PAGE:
on Thu May 18 2017, William Prothero wrote:
> I think that comments by relative newbies, who don’t have
> the same experience with LC are very important.
> I’ve mentioned several times that some of the tutorials
> and lessons can miss things that the author takes for
> granted. I’m particularly sensitive to this because of
> my long experience teaching college students having
> them use my software.
In my personal experience, most teachers and students
just want that every computer program looks and
behave like Microsoft Word... :-(
> It is very difficult for the developer of the software
> to avoid making assumptions based on experience and
> it takes special attention. One organization I worked
> with did eye-tracking with naive users to validate their
> web applications. I don’t think that’s needed for livecode,
> but more attention to this, when publishing teaching
> documents would be very helpful.
Probably, the answer is HyperText...
In every tutorial or Livecode Lesson, please include hypertext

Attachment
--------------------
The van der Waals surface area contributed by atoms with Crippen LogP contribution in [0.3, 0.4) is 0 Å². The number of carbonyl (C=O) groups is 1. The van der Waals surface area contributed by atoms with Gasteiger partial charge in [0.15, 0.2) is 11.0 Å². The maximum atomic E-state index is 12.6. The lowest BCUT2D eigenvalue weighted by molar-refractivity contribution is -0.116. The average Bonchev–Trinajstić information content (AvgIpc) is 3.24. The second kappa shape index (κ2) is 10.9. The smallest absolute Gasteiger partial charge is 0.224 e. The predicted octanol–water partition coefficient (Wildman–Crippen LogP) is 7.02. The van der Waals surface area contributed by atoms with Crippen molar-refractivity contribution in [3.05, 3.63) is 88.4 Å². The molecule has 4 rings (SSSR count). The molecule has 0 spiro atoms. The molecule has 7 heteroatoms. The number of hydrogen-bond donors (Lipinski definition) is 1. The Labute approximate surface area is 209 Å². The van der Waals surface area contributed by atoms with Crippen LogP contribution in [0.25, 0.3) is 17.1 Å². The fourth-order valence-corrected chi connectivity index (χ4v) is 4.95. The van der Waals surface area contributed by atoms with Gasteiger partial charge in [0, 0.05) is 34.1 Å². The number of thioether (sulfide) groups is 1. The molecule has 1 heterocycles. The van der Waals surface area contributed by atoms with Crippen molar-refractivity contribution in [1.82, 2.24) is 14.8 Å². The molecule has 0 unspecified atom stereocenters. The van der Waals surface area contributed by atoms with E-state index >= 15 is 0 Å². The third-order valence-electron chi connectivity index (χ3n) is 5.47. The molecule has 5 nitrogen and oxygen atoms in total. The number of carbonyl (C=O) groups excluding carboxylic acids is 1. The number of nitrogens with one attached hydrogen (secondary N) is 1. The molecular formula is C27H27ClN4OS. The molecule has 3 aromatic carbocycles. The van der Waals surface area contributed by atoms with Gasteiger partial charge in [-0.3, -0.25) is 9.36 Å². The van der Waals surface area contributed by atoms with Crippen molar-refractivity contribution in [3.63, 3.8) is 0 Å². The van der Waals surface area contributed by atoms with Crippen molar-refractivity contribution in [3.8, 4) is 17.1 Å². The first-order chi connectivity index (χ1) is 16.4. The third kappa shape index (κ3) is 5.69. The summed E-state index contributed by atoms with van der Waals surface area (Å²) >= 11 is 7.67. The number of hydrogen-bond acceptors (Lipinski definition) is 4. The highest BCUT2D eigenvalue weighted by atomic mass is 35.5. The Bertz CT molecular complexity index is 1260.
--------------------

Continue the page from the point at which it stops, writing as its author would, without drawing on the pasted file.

links or modal pop ups that explain most programming concepts
and LiveCode Script (LCS) keywords. Then, check which
links are most visited and include that information in
other tutorials. This information is really valuable
for creating new tutorials.
> This was a very significant problem with the first course
> on using LC to make apps that came with the iPhone.
> I ended up dropping out because I was wasting so much of
> my time trying to figure out bugs and what should have been
> in the tutorial. These resources may be the first time a
> person really gets into Livecode and the kinds of difficulties
> I encountered could be very off-putting to a new user.
Ideally, every course or lesson should start with a
downloadable stack or executable. In this way, you would
know beforehand if this code will run in your own setup...
for example: All multimedia tutorials are useless in Linux,
because still we could not play sounds or movies.
> Anyway, I encourage the authors of tutorial software
> to pay significant attention to learning resources
> they put out for the public to make sure the learning
> goes smoothly.
An indispensable feature for 21st century tutorials is
the ability for changing content to match users
personal learning's style.